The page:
Untold Stories of the Pack


Gabriel Abboud

Gabriel Abboud smiles and gives the camera a peace sign.

Cristina Cornista, Opinion Editor

     It seems like everywhere you go; all you hear about is a disease that’s plaguing the entire world. News companies and social media alike have all featured the disease named Coronavirus at one point or another. To many, it has become a number on the screen but to Gabriel Abboud, a senior at Ridgeview High School, it has become too familiar when his mother got the disease.  

     “My mom’s an essential worker who works in the medical field and she’s pretty hands on with patients. My brother and I were staying at my grandparents’ house for a few days to help them out because they’re getting older. My mom had called me, and she said that her coworker had to go home because they thought she had COVID. My mom had to get tested and we were pretty freaked out, hoping that she didn’t have anything. But then a few days later, we found out that she did.”

       Abboud recounts the time he had to be away from his mom and had to stay in his grandparents’ house, saying, “We ended up staying there for almost an entire month and it sucked because my mom didn’t want my brother and I to come home and possibly get it from her. So, we had to be there for her but, not actually ‘be in person’ there for her. It was pretty scary because all I felt was: ‘How am I going to be there for my mother?’ She’s always there for me when I’m sick no matter what, but I can’t be there for her.”

    Before doctors confirmed his mother got COVID, Abboud and his family always checked up on her after she was exposed. “We talked and face-timed every day to check on her. And she was experiencing headaches at first. We didn’t know if it was because of COVID or stress from work or stress from thinking she might have it. Then when she tested positive all the symptoms rushed forward and she started experiencing them more.”

    Abboud recalls about the realizations he had during the incident. “I realized that I wanted to be there for my parents more because you never realize how much your parents are there for you. When you’re a kid, you don’t realize how much they take care of you, coddle you, and baby you whenever you’re sick. So, going through that and knowing I couldn’t do the same sucked. But we did the best we can. My grandma made a lot of food for my mom and I went and delivered them back and forth. I did everything I could to help out.”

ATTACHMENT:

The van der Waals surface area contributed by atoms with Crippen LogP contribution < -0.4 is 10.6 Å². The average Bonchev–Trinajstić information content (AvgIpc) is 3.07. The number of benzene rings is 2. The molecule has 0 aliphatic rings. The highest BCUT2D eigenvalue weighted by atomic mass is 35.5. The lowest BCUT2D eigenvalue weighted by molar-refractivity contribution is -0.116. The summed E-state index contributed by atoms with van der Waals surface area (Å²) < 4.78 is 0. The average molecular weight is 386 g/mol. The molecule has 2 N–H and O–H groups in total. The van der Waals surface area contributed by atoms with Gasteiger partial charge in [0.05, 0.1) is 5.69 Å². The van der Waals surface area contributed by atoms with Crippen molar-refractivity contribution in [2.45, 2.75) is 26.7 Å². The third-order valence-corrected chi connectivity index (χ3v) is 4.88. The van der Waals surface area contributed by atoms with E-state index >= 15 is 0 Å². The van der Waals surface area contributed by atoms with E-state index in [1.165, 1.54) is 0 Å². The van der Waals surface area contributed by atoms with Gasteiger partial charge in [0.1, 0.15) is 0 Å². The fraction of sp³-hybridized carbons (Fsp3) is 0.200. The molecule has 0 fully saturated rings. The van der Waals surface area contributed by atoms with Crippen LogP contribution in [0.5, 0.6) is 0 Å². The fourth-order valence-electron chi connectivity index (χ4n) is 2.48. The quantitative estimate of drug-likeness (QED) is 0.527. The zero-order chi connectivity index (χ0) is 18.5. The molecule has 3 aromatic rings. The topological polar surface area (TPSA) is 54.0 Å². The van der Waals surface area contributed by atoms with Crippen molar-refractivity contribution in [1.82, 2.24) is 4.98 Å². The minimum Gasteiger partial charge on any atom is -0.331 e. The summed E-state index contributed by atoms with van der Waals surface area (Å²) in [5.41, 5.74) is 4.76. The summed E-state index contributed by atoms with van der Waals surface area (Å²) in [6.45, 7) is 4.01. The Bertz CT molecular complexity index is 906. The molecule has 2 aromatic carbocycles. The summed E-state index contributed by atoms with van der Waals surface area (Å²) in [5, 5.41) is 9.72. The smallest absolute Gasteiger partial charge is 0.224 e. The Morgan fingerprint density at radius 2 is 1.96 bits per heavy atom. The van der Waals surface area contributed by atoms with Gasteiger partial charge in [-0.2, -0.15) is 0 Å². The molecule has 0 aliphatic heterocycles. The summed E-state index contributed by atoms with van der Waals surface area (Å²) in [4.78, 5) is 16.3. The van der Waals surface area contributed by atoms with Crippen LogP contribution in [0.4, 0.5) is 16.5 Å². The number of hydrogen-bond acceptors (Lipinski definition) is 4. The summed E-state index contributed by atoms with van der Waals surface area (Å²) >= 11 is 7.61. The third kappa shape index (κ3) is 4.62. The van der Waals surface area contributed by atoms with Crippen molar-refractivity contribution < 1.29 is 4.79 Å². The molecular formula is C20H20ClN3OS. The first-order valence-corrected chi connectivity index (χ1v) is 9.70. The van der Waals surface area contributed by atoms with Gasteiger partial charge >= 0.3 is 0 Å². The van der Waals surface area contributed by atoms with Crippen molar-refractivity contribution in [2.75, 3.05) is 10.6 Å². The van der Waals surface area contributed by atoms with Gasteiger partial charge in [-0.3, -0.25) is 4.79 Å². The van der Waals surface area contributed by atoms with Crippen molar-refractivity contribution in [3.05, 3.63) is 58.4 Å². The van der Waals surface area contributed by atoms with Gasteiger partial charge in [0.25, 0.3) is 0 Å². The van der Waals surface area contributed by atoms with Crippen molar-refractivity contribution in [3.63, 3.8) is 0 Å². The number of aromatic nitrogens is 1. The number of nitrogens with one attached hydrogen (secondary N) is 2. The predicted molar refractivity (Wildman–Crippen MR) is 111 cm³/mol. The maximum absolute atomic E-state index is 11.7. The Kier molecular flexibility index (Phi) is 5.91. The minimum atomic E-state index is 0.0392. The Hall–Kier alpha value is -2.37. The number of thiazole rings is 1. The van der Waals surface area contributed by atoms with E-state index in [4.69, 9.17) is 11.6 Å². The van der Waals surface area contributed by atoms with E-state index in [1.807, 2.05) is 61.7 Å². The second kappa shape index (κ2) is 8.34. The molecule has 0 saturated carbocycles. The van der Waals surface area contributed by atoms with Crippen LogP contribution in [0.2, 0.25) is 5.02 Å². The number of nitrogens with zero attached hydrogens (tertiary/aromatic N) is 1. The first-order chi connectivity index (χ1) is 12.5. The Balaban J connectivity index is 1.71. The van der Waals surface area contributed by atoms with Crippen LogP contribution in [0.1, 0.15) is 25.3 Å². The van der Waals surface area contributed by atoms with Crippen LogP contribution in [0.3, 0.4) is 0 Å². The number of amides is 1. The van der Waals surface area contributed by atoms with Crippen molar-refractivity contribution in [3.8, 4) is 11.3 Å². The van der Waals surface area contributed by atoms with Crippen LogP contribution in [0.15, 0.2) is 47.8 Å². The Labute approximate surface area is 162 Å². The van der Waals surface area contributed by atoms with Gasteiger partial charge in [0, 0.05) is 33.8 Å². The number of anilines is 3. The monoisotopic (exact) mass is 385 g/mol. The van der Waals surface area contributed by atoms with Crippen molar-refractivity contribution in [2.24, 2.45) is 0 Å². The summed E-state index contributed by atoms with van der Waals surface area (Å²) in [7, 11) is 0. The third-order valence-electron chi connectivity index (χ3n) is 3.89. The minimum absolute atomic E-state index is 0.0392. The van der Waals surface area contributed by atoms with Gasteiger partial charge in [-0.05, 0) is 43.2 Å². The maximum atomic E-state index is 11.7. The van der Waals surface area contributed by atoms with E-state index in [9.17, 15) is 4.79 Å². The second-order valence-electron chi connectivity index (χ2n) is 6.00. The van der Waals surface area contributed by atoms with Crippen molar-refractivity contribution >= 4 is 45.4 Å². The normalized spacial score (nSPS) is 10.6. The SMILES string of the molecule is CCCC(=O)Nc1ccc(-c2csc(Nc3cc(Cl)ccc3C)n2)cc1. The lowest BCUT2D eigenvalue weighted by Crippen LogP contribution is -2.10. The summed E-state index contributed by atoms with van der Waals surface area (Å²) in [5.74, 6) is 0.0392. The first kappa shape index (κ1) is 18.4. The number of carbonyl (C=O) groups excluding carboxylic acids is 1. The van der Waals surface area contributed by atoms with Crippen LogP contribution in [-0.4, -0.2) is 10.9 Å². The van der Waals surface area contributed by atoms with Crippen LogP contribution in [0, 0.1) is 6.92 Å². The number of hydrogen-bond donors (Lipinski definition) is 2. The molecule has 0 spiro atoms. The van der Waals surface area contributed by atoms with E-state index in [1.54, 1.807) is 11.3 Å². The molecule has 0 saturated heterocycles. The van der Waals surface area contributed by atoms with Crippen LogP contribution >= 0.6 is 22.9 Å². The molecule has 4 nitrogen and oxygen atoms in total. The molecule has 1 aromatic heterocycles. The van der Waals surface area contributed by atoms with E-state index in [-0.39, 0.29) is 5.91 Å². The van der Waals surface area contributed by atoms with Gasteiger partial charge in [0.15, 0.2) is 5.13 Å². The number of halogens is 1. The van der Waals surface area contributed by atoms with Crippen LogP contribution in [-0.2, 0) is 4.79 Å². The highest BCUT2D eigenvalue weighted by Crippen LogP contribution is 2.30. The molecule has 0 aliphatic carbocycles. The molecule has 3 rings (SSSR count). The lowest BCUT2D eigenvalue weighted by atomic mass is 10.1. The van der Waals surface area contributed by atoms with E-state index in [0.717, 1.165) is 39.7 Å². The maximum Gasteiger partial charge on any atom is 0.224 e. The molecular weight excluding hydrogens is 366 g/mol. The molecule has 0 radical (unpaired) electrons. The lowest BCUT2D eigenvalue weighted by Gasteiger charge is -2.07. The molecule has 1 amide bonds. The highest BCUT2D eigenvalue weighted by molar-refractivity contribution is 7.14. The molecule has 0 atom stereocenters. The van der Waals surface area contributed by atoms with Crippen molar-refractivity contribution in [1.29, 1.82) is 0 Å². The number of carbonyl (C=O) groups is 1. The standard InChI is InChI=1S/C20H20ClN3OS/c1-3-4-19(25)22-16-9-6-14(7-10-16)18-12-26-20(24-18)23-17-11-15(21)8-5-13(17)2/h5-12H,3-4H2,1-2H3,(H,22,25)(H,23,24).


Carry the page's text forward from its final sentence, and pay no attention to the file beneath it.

Fortunately, his mom is all better now. “She got it right before Christmas, so we were pretty freaked out that we weren’t going to be able to spend Christmas with her. It would have been my first Christmas ever without my parents. But she recovered right before Christmas and we were able to spend Christmas together. It meant a lot to me.”

     He expresses his thoughts about the people who don’t take precautions such as wearing masks in public, stating, “I think it’s stupid. Personally, I think you should wear a mask. It’s not harming you and is literally there for your safety. If you want to use the excuse that you have medical restrictions or issues that prohibit you from wearing a mask, you shouldn’t be out in public anyways because then you’re even more susceptible and be even more scared. We’re seeing all these results saying symptoms from getting COVID could be lifelong and be damaging to your brain and your lungs. Why would you want to get worse with those harmful side effects? It’s just stupid to me. Protect yourself.”

    He adds on, saying, “It just sucks to see people willingly spread this and willingly believe misinformation and just playing stupid when people have family members  risking their lives just to keep this country running. It’s just disheartening.”

    For people who are going through a similar situation, Abboud advises them to stay hopeful. “I know most people but not all people are religious, but I am. I prayed a lot and I stayed hopeful. I did all I could and I kept positive vibes and a positive mindset. And I find that helps a lot.”

    At the end of the interview, Abboud had four pieces of advice to everyone. “Wear your mask, stay clean, stay sanitized, and all that good stuff.”